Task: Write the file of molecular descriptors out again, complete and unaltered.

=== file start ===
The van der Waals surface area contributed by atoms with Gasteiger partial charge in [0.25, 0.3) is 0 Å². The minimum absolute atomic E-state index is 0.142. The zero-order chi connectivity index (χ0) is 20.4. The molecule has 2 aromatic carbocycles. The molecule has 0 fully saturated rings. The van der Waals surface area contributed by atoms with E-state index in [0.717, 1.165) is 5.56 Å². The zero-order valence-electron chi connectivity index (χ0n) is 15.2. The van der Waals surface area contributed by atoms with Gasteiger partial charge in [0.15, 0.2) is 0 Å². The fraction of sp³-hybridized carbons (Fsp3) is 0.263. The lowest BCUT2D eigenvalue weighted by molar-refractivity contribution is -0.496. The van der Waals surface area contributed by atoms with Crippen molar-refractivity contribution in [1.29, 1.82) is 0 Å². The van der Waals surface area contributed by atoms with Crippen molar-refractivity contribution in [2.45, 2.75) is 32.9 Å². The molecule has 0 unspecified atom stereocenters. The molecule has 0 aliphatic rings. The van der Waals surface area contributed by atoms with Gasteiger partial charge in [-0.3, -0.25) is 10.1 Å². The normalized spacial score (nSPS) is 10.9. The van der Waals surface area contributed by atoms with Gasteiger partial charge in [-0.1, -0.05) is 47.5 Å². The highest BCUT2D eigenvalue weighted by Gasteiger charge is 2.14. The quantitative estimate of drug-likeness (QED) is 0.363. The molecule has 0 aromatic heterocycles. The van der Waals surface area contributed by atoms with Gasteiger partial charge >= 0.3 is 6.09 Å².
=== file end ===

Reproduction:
The van der Waals surface area contributed by atoms with Gasteiger partial charge in [0.25, 0.3) is 0 Å². The minimum absolute atomic E-state index is 0.142. The zero-order chi connectivity index (χ0) is 20.4. The molecule has 2 aromatic carbocycles. The molecule has 0 fully saturated rings. The van der Waals surface area contributed by atoms with E-state index in [0.717, 1.165) is 5.56 Å². The zero-order valence-electron chi connectivity index (χ0n) is 15.2. The van der Waals surface area contributed by atoms with Gasteiger partial charge in [0.15, 0.2) is 0 Å². The fraction of sp³-hybridized carbons (Fsp3) is 0.263. The lowest BCUT2D eigenvalue weighted by molar-refractivity contribution is -0.496. The van der Waals surface area contributed by atoms with Crippen molar-refractivity contribution in [1.29, 1.82) is 0 Å². The van der Waals surface area contributed by atoms with Crippen molar-refractivity contribution in [2.45, 2.75) is 32.9 Å². The molecule has 0 unspecified atom stereocenters. The molecule has 0 aliphatic rings. The van der Waals surface area contributed by atoms with Gasteiger partial charge in [-0.3, -0.25) is 10.1 Å². The normalized spacial score (nSPS) is 10.9. The van der Waals surface area contributed by atoms with Gasteiger partial charge in [-0.1, -0.05) is 47.5 Å². The highest BCUT2D eigenvalue weighted by Gasteiger charge is 2.14. The quantitative estimate of drug-likeness (QED) is 0.363. The molecule has 0 aromatic heterocycles. The van der Waals surface area contributed by atoms with Gasteiger partial charge >= 0.3 is 6.09 Å².